Binance Revenues May Be Declining Rapidly, New Report Claims

A recent report has looked into just how quickly Binance revenues may be declining.

Available trading data provides key insights regarding the status of Binance’s crypto-focused operations and its BNB digital token.

As covered earlier this month, the WSJ had released an extensive report which revealed that despite China’s ban on cryptocurrencies, the country is still the largest market for Binance.

As per internal documents, which were examined by the report’s authors, along with insights obtained from current and ex- workers, Binance in May 2023 facilitated $90B worth of trades for China-based traders.

The WSJ’s sources further noted that those transfers represented around 20% of Binance’s aggregate trading volumes, which is far greater than the volume for even South Korea (roughly $55 billion), and third-placed Turkey (accounting for around $40 billion).

The Journal report revealed China’s vital role in Binance’s operations, after the nation had banned its services back in 2017, and had made crypto trading illegal a couple years ago.

However, the WSJ report also offers insights to help with assessing Binance’s yearly earnings.

Binance CEO Changpeng Zhao has not shared Binance’s actual turnover for a number of years, and financial details for the exchange operator are so vague that digital asset, blockchain analysts are not sharing any kind of estimates/projections.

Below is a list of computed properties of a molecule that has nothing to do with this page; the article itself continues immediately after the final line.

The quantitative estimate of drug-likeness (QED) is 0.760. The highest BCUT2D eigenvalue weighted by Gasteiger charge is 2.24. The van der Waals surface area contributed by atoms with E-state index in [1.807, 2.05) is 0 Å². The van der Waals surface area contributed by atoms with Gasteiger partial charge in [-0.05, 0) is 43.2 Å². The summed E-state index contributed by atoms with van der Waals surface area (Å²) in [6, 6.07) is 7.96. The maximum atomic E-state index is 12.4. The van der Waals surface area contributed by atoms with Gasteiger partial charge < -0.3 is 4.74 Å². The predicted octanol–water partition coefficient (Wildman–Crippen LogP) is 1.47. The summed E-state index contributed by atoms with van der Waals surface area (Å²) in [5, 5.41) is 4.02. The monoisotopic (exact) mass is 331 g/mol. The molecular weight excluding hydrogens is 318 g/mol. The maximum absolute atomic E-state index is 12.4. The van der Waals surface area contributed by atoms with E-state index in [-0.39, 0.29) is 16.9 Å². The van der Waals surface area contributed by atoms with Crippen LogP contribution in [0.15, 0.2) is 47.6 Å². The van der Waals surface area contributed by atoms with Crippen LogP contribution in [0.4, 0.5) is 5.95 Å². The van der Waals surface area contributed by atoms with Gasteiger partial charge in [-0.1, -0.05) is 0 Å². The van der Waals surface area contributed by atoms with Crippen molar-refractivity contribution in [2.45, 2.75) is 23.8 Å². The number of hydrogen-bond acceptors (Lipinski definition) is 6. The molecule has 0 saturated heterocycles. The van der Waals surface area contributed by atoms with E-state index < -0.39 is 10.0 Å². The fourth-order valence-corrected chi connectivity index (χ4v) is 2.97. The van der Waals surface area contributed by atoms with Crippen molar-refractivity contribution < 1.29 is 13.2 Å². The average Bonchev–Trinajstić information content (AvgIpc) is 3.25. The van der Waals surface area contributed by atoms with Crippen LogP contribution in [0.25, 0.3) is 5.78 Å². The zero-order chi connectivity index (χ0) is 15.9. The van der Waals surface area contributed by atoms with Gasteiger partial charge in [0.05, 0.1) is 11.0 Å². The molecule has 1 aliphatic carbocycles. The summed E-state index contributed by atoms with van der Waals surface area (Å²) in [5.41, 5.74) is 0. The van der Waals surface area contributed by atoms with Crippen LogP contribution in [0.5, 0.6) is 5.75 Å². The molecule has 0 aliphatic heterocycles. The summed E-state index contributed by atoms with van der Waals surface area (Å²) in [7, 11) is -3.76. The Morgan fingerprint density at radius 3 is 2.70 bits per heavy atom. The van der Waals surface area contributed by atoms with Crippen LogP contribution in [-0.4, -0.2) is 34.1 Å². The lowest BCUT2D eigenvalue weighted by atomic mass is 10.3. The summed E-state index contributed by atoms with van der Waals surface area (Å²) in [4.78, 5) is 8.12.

Despite this lack of clarity, it is evident that the ongoing crackdowns of Binance and the considerable decline in total trading of virtual currencies has negatively impacted the firms’s overall volumes.

The question mark remains on if the negative impact is so drastic that Binance, which CZ claims is turning a profit, could soon begin to record substantial losses.

And if Binance is unable to generate adequate income to pay for its sizable rent, employees, vast data-centers, compliance-related expenses, and exorbitant marketing bills, then it may have to look into tapping its deep reserves to make up for the shortage of funds.

It’s worth noting that the firm’s reserves are mainly self-issued, and based in its BNB coin – which if Binance decides to sell to take care of operating costs-is susceptible to a sharp decline that might send major shockwaves acoss the crypto ecosystem.